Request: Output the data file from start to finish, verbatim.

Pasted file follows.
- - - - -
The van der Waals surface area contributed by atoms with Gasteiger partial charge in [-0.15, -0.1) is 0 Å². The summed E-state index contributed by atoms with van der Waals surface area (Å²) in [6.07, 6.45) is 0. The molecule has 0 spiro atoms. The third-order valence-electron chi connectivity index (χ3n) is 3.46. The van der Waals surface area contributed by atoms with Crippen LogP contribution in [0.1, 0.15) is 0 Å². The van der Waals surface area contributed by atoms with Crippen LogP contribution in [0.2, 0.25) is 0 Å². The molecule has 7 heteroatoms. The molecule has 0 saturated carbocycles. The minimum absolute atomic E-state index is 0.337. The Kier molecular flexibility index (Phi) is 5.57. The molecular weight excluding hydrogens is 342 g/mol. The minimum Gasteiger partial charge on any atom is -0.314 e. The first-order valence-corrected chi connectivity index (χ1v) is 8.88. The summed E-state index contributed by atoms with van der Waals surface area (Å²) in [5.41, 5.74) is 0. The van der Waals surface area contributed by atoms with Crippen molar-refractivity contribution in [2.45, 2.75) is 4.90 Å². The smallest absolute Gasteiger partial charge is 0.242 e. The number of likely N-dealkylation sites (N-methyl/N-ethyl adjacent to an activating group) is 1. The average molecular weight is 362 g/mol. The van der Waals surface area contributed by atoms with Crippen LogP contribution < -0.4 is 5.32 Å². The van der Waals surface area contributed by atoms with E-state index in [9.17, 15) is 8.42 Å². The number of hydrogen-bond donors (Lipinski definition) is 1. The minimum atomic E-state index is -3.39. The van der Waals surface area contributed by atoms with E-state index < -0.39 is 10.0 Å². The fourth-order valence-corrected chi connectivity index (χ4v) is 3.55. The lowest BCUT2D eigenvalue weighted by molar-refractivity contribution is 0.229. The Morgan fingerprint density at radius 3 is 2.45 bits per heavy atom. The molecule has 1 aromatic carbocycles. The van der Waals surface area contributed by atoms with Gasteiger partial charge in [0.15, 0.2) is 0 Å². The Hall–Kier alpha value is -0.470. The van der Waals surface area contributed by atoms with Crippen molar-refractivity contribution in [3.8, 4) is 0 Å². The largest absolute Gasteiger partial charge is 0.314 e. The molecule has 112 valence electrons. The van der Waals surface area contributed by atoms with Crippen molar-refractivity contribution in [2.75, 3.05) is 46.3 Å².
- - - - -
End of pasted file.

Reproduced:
The van der Waals surface area contributed by atoms with Gasteiger partial charge in [-0.15, -0.1) is 0 Å². The summed E-state index contributed by atoms with van der Waals surface area (Å²) in [6.07, 6.45) is 0. The molecule has 0 spiro atoms. The third-order valence-electron chi connectivity index (χ3n) is 3.46. The van der Waals surface area contributed by atoms with Crippen LogP contribution in [0.1, 0.15) is 0 Å². The van der Waals surface area contributed by atoms with Crippen LogP contribution in [0.2, 0.25) is 0 Å². The molecule has 7 heteroatoms. The molecule has 0 saturated carbocycles. The minimum absolute atomic E-state index is 0.337. The Kier molecular flexibility index (Phi) is 5.57. The molecular weight excluding hydrogens is 342 g/mol. The minimum Gasteiger partial charge on any atom is -0.314 e. The first-order valence-corrected chi connectivity index (χ1v) is 8.88. The summed E-state index contributed by atoms with van der Waals surface area (Å²) in [5.41, 5.74) is 0. The van der Waals surface area contributed by atoms with Crippen molar-refractivity contribution in [2.45, 2.75) is 4.90 Å². The smallest absolute Gasteiger partial charge is 0.242 e. The number of likely N-dealkylation sites (N-methyl/N-ethyl adjacent to an activating group) is 1. The average molecular weight is 362 g/mol. The van der Waals surface area contributed by atoms with Crippen LogP contribution < -0.4 is 5.32 Å². The van der Waals surface area contributed by atoms with E-state index in [9.17, 15) is 8.42 Å². The number of hydrogen-bond donors (Lipinski definition) is 1. The minimum atomic E-state index is -3.39. The van der Waals surface area contributed by atoms with E-state index < -0.39 is 10.0 Å². The fourth-order valence-corrected chi connectivity index (χ4v) is 3.55. The lowest BCUT2D eigenvalue weighted by molar-refractivity contribution is 0.229. The Morgan fingerprint density at radius 3 is 2.45 bits per heavy atom. The molecule has 1 aromatic carbocycles. The van der Waals surface area contributed by atoms with Gasteiger partial charge in [0.15, 0.2) is 0 Å². The Hall–Kier alpha value is -0.470. The van der Waals surface area contributed by atoms with Crippen molar-refractivity contribution in [3.8, 4) is 0 Å². The largest absolute Gasteiger partial charge is 0.314 e. The molecule has 112 valence electrons. The van der Waals surface area contributed by atoms with Crippen molar-refractivity contribution in [2.75, 3.05) is 46.3 Å².